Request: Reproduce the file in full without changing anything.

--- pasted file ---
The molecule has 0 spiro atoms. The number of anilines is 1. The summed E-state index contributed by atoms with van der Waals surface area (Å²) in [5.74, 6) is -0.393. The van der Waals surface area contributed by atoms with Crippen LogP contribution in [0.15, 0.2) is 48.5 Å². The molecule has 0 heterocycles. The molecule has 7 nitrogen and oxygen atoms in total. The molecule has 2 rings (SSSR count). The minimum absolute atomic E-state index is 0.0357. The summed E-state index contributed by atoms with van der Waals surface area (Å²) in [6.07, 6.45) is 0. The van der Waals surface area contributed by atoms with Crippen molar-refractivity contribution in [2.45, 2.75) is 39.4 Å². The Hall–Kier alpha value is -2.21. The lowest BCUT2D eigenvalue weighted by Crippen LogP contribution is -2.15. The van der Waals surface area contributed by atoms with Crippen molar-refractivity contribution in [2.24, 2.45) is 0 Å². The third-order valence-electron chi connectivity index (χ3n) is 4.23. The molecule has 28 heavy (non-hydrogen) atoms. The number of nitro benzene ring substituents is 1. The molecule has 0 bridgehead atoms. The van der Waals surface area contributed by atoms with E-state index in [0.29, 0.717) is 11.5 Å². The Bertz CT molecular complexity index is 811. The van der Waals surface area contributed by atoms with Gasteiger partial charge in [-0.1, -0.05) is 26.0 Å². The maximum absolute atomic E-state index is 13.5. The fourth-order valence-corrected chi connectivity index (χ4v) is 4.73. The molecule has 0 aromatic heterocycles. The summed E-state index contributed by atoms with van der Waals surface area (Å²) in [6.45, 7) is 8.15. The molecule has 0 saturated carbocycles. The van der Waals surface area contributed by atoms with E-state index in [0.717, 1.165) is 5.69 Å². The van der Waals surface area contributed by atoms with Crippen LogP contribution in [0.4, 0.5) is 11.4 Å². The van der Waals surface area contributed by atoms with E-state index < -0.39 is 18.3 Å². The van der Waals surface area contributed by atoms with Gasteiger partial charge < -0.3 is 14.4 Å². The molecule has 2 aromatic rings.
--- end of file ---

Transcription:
The molecule has 0 spiro atoms. The number of anilines is 1. The summed E-state index contributed by atoms with van der Waals surface area (Å²) in [5.74, 6) is -0.393. The van der Waals surface area contributed by atoms with Crippen LogP contribution in [0.15, 0.2) is 48.5 Å². The molecule has 0 heterocycles. The molecule has 7 nitrogen and oxygen atoms in total. The molecule has 2 rings (SSSR count). The minimum absolute atomic E-state index is 0.0357. The summed E-state index contributed by atoms with van der Waals surface area (Å²) in [6.07, 6.45) is 0. The van der Waals surface area contributed by atoms with Crippen molar-refractivity contribution in [2.45, 2.75) is 39.4 Å². The Hall–Kier alpha value is -2.21. The lowest BCUT2D eigenvalue weighted by Crippen LogP contribution is -2.15. The van der Waals surface area contributed by atoms with Crippen molar-refractivity contribution in [2.24, 2.45) is 0 Å². The third-order valence-electron chi connectivity index (χ3n) is 4.23. The molecule has 28 heavy (non-hydrogen) atoms. The number of nitro benzene ring substituents is 1. The molecule has 0 bridgehead atoms. The van der Waals surface area contributed by atoms with E-state index in [0.29, 0.717) is 11.5 Å². The Bertz CT molecular complexity index is 811. The van der Waals surface area contributed by atoms with Gasteiger partial charge in [-0.1, -0.05) is 26.0 Å². The maximum absolute atomic E-state index is 13.5. The fourth-order valence-corrected chi connectivity index (χ4v) is 4.73. The molecule has 0 aromatic heterocycles. The summed E-state index contributed by atoms with van der Waals surface area (Å²) in [6.45, 7) is 8.15. The molecule has 0 saturated carbocycles. The van der Waals surface area contributed by atoms with E-state index in [0.717, 1.165) is 5.69 Å². The van der Waals surface area contributed by atoms with Crippen LogP contribution in [0.4, 0.5) is 11.4 Å². The van der Waals surface area contributed by atoms with E-state index < -0.39 is 18.3 Å². The van der Waals surface area contributed by atoms with Gasteiger partial charge < -0.3 is 14.4 Å². The molecule has 2 aromatic rings.